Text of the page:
It was a wondrous sight. The wood was green as mosses of the Icy Glen; the trees stood high and haughty, feeling their living sap; the industrious earth beneath was as a weaver’s loom, with a gorgeous carpet on it, whereof the ground-vine tendrils formed the warp and woof, and the living flowers the figures. All the trees, with all their laden branches; all the shrubs, and ferns, and grasses; the message-carrying air; all these unceasingly were active. Through the lacings of the leaves, the great sun seemed a flying shuttle weaving the unwearied verdure. Oh, busy weaver! unseen weaver!- pause!- one word!- whither flows the fabric? what palace may it deck? wherefore all these ceaseless toilings? Speak, weaver!- stay thy hand!- but one single word with thee! Nay- the shuttle flies- the figures float from forth the loom; the fresher-rushing carpet for ever slides away. The weaver-god, he weaves; and by that weaving is he deafened, that he hears no mortal voice; and by that humming, we, too, who look on the loom are deafened; and only when we escape it shall we hear the thousand voices that speak through it. For even so it is in all material factories. The spoken words that are inaudible among the flying spindles; those same words are plainly heard without the walls, bursting from the opened casements. Thereby have villainies been detected. Ah, mortal! then, be heedful; for so, in all this din of the great world’s loom, thy subtlest thinkings may be overheard afar.
Now, amid the green, life-restless loom of that Arsacidean wood, the great, white, worshipped skeleton lay lounging- a gigantic idler! Yet, as the ever-woven verdant warp and woof intermixed and hummed around him, the mighty idler seemed the sunning weaver; himself all woven over with the vines; every month assuming greener, fresher verdure; but himself a skeleton. Life folded Death; Death trellised Life; the grim god wived with youthful Life, and begat him curly-headed glories.
Now, when with royal Tranquo I visited this wondrous whale, and saw the skull an altar, and the artificial smoke ascending from where the real jet had issued, I marvelled that the king should regard a chapel as an object of vertu. He laughed. But more I marvelled that the priests should swear that smoky jet of his was genuine. To and fro I paced before this skeleton- brushed the vine aside- broke through the ribs- and with a ball of Arsacidean twine, wandered, eddied long amid its many winding, shaded colonnades and arbors. But soon my line was out; and following back, I emerged from the opening where I entered. I saw no living thing within; naught was there but bones.
Cutting me a green measuring-rod, I once more dived within the skeleton. From their arrow-slit in the skull, the priests perceived me taking the altitude of the final rib, “How now!” they shouted; “Dar’st thou measure this our god! That’s for us.” “Aye, priests- well, how long do ye make him, then?” But hereupon a fierce contest rose among them, concerning feet and inches; they cracked each other’s sconces with their yard-sticks- the great skull echoed- and seizing that lucky chance, I quickly concluded my own admeasurements.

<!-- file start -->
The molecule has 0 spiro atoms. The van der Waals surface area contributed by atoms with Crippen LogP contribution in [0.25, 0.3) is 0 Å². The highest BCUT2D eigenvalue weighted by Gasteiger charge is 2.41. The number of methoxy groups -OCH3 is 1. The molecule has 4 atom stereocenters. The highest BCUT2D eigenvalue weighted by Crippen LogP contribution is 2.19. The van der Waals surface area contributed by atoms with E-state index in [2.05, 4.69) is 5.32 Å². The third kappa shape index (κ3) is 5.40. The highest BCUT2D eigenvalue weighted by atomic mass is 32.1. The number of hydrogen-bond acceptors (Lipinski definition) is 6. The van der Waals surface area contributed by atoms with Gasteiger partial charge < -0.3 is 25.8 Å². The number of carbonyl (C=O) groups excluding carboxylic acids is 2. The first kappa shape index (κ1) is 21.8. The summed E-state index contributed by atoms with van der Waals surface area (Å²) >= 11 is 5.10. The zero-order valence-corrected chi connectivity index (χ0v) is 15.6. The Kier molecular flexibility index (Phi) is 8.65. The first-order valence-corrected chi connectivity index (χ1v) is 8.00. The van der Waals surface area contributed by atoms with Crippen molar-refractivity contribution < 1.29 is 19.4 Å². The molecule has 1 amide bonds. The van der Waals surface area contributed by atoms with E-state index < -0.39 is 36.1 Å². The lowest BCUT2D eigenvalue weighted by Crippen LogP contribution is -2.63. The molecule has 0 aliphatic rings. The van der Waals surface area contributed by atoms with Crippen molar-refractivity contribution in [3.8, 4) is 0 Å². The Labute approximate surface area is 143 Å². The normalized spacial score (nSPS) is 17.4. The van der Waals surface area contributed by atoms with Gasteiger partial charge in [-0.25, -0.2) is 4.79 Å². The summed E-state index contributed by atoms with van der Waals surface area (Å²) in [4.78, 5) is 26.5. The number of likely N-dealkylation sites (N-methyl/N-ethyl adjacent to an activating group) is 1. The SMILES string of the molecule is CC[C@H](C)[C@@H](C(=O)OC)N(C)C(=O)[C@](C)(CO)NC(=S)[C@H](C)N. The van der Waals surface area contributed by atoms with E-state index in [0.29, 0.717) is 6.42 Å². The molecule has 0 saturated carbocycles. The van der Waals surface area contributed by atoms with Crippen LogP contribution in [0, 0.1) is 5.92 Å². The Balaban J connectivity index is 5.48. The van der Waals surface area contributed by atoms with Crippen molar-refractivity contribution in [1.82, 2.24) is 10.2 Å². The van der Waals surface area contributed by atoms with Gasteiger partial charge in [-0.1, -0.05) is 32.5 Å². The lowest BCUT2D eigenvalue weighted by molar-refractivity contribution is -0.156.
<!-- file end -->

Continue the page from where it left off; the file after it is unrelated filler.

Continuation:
These admeasurements I now propose to set before you. But first, be it recorded, that, in this matter, I am not free to utter any fancied measurements I please. Because there are skeleton authorities you can refer to, to test my accuracy. There is a Leviathanic Museum, they tell me, in Hull, England, one of the whaling ports of that country, where they have some fine specimens of fin-backs and other whales. Likewise, have heard that in the museum of Manchester, in New Hampshire, they have what the proprietors call “the only perfect specimen of a Greenland or River Whale in the United States.” Moreover, at a place in Yorkshire, England, Burton Constable by name, a certain Sir Clifford Constable has in his possession the skeleton of a Sperm Whale, but of moderate size, by no means of the full-grown magnitude of my friend King Tranquo’s.
In both cases, the stranded whales to which these two skeletons belonged, were originally claimed by their proprietors upon similar grounds. King Tranquo seizing his because he wanted it; and Sir Clifford, because he was lord of the seignories of those parts. Sir Clifford’s whale has been articulated throughout; so that, like a great chest of drawers, you can open and shut him, in all his bony cavities- spread out his ribs like a gigantic fan- and swing all day upon his lower jaw. Locks are to be put upon some of his trap-doors and shutters; and a footman will show round future visitors with a bunch of keys at his side. Sir Clifford thinks of charging twopence for a peep at the whispering gallery in the spinal column; threepence to hear the echo in the hollow of his cerebellum; and sixpence for the unrivalled view from his forehead.
The skeleton dimensions I shall now proceed to set down are copied verbatim from my right arm, where I had them tattooed; as in my wild wanderings at that period, there was no other secure way of preserving such valuable statistics. But as I was crowded for space, and wished the other parts of my body to remain a blank page for a poem I was then composing- at least, what untattooed parts might remain- I did not trouble myself with the odd inches; nor, indeed, should inches at all enter into a congenial admeasurement of the whale.